On that note, I strongly would recommend two refinements that would improve the presence of the parking garage in the middle of Piedmont Park.

Recommendation one: 

Do not exclude pedestrians from the roadway that leads to the garage. The Botanical Garden and the city should have included sidewalks along that drive, so people would not be forced to walk on the street among cars. It is bad form to restrict pedestrians from using a thoroughfare in our public park.

Adding sidewalks along that road would improve Piedmont Park and help remedy a design oversight made years ago.

Recommendation two: 

The Botanical Garden claimed that by building the garage into a hill, it was hardly seen by people using the park.

Improve ABG garage by removing top level
The entrance to Atlanta Botanical Garden’s parking garage shows the potential of the space without the top level of concrete. (Photo by Maria Saporta.)

Unfortunately, it built a level of the garage above the sight-line entrance into the Atlanta Botanical Garden. That extra level is rarely used, and it adds more unnecessary concrete to the garage and the view.

Imagine if the Garden were to remove the top level of the garage and turn the adjacent space into an open-air plaza with landscaping that could be used for special events overlooking the city.

Such a project would turn an eyesore into an amenity for the Atlanta Botanical Garden, the park and the city.

The top level of the ABG parking garage could be removed – creating an amazing public plaza space. (Photo by Maria Saporta.)

As the daughter of an architect and city planner, I am always looking for ways to improve our city’s urban design and public spaces. I’m a fervent believer in public participation. Input from a variety of voices can lead to greater consensus when we’re making major decisions facing our community. We can do a better job incorporating different viewpoints when working on constructive solutions. 

Mayor Franklin has often said the decisions we make today should contemplate where the city will be 50 years from now. Similarly, the seeds we plant today will provide shade from trees long after we’re gone. 

It’s been more than 30 years since Papa and his band of environmental activists (Eisenhauer is still at it) successfully killed a sewage treatment plant in Piedmont Park. Today that space is one of Atlanta’s most special places enjoyed by millions of people who may never know or appreciate the fight waged decades ago by activists wanting what’s best for our city.

As a city, let’s settle for nothing but the best.

A space with a view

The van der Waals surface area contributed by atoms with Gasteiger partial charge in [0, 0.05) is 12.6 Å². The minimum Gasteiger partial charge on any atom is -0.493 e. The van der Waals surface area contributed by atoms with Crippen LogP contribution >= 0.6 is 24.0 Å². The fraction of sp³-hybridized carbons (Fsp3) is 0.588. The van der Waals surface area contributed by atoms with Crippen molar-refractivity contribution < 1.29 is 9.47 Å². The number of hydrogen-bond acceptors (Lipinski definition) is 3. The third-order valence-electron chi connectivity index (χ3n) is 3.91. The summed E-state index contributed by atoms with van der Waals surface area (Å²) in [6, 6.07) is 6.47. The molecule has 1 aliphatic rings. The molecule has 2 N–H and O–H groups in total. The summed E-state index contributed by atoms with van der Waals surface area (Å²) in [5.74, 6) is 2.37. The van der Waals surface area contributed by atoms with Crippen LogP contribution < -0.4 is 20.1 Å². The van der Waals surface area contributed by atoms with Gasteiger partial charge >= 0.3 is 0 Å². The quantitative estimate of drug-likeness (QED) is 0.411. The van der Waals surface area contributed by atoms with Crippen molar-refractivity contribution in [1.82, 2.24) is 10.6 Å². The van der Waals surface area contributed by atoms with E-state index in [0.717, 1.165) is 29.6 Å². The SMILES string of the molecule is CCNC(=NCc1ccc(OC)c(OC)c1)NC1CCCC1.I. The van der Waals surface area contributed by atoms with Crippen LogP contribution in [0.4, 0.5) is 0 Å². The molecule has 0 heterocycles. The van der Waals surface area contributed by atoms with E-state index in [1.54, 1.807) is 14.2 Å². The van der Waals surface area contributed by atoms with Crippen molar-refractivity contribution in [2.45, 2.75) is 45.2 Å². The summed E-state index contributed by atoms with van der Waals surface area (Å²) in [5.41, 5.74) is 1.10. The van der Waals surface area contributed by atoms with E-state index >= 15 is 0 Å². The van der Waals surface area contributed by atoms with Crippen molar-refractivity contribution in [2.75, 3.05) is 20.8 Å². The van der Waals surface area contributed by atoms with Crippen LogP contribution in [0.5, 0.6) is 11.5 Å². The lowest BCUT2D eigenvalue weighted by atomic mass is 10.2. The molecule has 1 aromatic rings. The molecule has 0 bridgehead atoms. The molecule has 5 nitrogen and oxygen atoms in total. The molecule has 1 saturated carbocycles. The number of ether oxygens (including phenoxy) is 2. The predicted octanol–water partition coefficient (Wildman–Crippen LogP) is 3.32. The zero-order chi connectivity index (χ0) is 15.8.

Close up view of the garage shows the view of downtown buildings in background. (Photo by Maria Saporta.)
Roadway leading to ABG parking garage prohibits pedestrians and cyclists, but on May 13, people walked in the middle of the street to go to an event showing the need for sidewalks. (Video by Maria Saporta.)

Maria Saporta, executive editor, is a longtime Atlanta business, civic and urban affairs journalist with a deep knowledge of our city, our region and state. From 2008 to 2020, she wrote weekly columns...

Join the Conversation


  1. Excellent article. I share your passion for protecting green space and local treasures like Piedmont Park. Thank goodness for people like your father who had the foresight and conscience to advocate for preserving the park. Keep up the good work Maria. Thanks for all you do. Atlanta needs you.

  2. Thank you for the history. I don’t know about the feasibility of the deck removal and extra amenity on top. Interesting that we’ve now seen the same pattern twice with Piedmont and Grant Park…protests over parking deck proposals, very well used decks that are much better use of space than surface lots and neighborhood overflow, and… top decks that end up vacant.

    Hopefully your feedback (and support) is added to the conversations about the redevelopment of Amsterdam Walk. The whole entrance street from Monroe seems likely to be redone and reconfigured in the project goes ahead. Adding a sidewalk would seemingly be the bare minimum.

  3. Great article…up until the Garden Parking Deck conclusion. It’s a genius solution that reduced surface parking (the lot just below the tennis courts and Magnolia Hall is now a field) and increased access to two public institutions and reduced demand for parking in our neighborhoods. The deck is all but covered in healthy, green growth and the Park continues to thrive. Recall that opposition to the Deck was tied to improvements to the Active Oval and Oak Hill…both of which are in far better shape than before.